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  1. As we saw in the lecture gender equality is still an ongoing issue in our society. Women are still paid less, more likely to work part-time/multiple jobs, and find themselves with an unequal share of housework and childcare than their male partners. Gender still plays a prominent role in the division of labour. Furthermore, in the workplace women are more likely to be faced with an unequal amount of “office housework”. In this article from the New York Times Samberg and Grant say that women help more with small tasks that keep the office running smoothly because women are expected to be more “nurturing and communal” than men, and so of course should help. Women who do not help others are likely to be considered selfish and passed over for promotions and other opportunities. This New York University study showed that when men and women were both asked to stay late and help colleagues prepare for work tasks women who helped were rated the same as men who did not, but men who helped were rated more favourably than women who also did. Women in the workplace are expected to do more tedious activities such as taking notes, answering phones, planning meetings, and doing small favours like getting tea or coffee. These activities waste time with no gains, but men who do similar tasks receive praise and rewards. These gender imbalances in the workplace need to be acknowledged.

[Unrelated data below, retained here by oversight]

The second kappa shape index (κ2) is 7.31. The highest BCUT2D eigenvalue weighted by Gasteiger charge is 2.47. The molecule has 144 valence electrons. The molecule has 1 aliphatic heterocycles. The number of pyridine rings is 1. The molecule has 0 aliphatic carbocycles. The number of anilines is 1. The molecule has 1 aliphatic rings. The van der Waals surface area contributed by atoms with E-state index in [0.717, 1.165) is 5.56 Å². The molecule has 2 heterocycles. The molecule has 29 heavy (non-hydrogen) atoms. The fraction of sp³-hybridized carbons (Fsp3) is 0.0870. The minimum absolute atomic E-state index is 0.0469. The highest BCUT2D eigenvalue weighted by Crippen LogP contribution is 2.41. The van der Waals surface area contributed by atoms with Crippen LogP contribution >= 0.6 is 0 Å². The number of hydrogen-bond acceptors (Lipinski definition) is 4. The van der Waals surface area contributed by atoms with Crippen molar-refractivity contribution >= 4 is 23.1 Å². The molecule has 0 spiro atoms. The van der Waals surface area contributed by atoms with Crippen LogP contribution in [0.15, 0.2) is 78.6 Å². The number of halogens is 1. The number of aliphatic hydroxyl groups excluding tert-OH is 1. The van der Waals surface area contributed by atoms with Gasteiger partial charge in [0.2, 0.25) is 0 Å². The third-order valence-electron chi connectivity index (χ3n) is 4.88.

#S208UOW17 #Tut6 #Mon1630

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